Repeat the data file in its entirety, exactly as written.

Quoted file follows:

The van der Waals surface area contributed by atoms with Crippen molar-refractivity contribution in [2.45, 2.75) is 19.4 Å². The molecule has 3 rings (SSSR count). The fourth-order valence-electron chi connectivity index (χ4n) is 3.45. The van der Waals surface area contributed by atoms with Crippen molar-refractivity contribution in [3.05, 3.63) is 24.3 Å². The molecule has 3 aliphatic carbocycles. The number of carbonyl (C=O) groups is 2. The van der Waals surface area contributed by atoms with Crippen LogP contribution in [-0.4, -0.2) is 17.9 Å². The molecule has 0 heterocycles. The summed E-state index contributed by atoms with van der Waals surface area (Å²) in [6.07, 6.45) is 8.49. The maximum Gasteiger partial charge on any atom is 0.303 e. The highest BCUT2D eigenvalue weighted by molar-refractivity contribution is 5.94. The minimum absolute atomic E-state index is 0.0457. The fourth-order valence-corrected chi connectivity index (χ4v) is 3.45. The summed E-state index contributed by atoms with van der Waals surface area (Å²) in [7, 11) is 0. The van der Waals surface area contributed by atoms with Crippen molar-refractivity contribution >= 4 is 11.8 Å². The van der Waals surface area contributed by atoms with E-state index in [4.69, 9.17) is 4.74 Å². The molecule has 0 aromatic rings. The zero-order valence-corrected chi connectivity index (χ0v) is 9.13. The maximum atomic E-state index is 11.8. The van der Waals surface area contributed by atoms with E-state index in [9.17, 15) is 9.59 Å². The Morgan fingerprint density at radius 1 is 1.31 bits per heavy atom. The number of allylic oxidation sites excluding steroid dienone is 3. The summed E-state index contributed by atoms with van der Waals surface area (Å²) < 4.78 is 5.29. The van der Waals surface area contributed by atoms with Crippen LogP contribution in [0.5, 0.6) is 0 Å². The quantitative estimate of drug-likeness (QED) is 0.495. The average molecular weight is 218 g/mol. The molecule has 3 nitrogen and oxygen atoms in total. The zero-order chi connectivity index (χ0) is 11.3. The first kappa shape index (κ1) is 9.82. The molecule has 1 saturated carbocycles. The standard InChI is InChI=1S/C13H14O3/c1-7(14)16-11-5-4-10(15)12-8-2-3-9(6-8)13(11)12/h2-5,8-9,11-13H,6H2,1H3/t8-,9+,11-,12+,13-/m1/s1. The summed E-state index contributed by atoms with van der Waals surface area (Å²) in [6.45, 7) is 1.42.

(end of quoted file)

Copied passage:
The van der Waals surface area contributed by atoms with Crippen molar-refractivity contribution in [2.45, 2.75) is 19.4 Å². The molecule has 3 rings (SSSR count). The fourth-order valence-electron chi connectivity index (χ4n) is 3.45. The van der Waals surface area contributed by atoms with Crippen molar-refractivity contribution in [3.05, 3.63) is 24.3 Å². The molecule has 3 aliphatic carbocycles. The number of carbonyl (C=O) groups is 2. The van der Waals surface area contributed by atoms with Crippen LogP contribution in [-0.4, -0.2) is 17.9 Å². The molecule has 0 heterocycles. The summed E-state index contributed by atoms with van der Waals surface area (Å²) in [6.07, 6.45) is 8.49. The maximum Gasteiger partial charge on any atom is 0.303 e. The highest BCUT2D eigenvalue weighted by molar-refractivity contribution is 5.94. The minimum absolute atomic E-state index is 0.0457. The fourth-order valence-corrected chi connectivity index (χ4v) is 3.45. The summed E-state index contributed by atoms with van der Waals surface area (Å²) in [7, 11) is 0. The van der Waals surface area contributed by atoms with Crippen molar-refractivity contribution >= 4 is 11.8 Å². The van der Waals surface area contributed by atoms with E-state index in [4.69, 9.17) is 4.74 Å². The molecule has 0 aromatic rings. The zero-order valence-corrected chi connectivity index (χ0v) is 9.13. The maximum atomic E-state index is 11.8. The van der Waals surface area contributed by atoms with E-state index in [9.17, 15) is 9.59 Å². The Morgan fingerprint density at radius 1 is 1.31 bits per heavy atom. The number of allylic oxidation sites excluding steroid dienone is 3. The summed E-state index contributed by atoms with van der Waals surface area (Å²) < 4.78 is 5.29. The van der Waals surface area contributed by atoms with Crippen LogP contribution in [0.5, 0.6) is 0 Å². The quantitative estimate of drug-likeness (QED) is 0.495. The average molecular weight is 218 g/mol. The molecule has 3 nitrogen and oxygen atoms in total. The zero-order chi connectivity index (χ0) is 11.3. The first kappa shape index (κ1) is 9.82. The molecule has 1 saturated carbocycles. The standard InChI is InChI=1S/C13H14O3/c1-7(14)16-11-5-4-10(15)12-8-2-3-9(6-8)13(11)12/h2-5,8-9,11-13H,6H2,1H3/t8-,9+,11-,12+,13-/m1/s1. The summed E-state index contributed by atoms with van der Waals surface area (Å²) in [6.45, 7) is 1.42.